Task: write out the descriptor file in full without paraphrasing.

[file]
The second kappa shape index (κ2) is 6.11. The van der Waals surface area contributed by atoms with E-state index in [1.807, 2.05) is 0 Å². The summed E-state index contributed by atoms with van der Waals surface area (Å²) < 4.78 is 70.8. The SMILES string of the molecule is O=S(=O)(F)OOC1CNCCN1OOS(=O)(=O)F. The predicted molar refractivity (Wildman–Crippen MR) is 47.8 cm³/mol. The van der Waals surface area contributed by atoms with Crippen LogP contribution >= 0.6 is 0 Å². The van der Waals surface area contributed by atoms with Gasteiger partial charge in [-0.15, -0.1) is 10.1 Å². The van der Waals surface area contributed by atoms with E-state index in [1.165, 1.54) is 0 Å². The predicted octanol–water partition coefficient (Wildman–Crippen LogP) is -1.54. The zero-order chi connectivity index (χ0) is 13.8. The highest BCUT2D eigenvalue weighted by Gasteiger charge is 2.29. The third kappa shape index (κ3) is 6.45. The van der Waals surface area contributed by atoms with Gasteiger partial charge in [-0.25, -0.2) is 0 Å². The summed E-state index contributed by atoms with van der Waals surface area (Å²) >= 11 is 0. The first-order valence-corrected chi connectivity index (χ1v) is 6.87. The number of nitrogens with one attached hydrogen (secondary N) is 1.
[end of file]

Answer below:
The second kappa shape index (κ2) is 6.11. The van der Waals surface area contributed by atoms with E-state index in [1.807, 2.05) is 0 Å². The summed E-state index contributed by atoms with van der Waals surface area (Å²) < 4.78 is 70.8. The SMILES string of the molecule is O=S(=O)(F)OOC1CNCCN1OOS(=O)(=O)F. The predicted molar refractivity (Wildman–Crippen MR) is 47.8 cm³/mol. The van der Waals surface area contributed by atoms with Crippen LogP contribution >= 0.6 is 0 Å². The van der Waals surface area contributed by atoms with Gasteiger partial charge in [-0.15, -0.1) is 10.1 Å². The van der Waals surface area contributed by atoms with E-state index in [1.165, 1.54) is 0 Å². The predicted octanol–water partition coefficient (Wildman–Crippen LogP) is -1.54. The zero-order chi connectivity index (χ0) is 13.8. The highest BCUT2D eigenvalue weighted by Gasteiger charge is 2.29. The third kappa shape index (κ3) is 6.45. The van der Waals surface area contributed by atoms with Gasteiger partial charge in [-0.25, -0.2) is 0 Å². The summed E-state index contributed by atoms with van der Waals surface area (Å²) >= 11 is 0. The first-order valence-corrected chi connectivity index (χ1v) is 6.87. The number of nitrogens with one attached hydrogen (secondary N) is 1.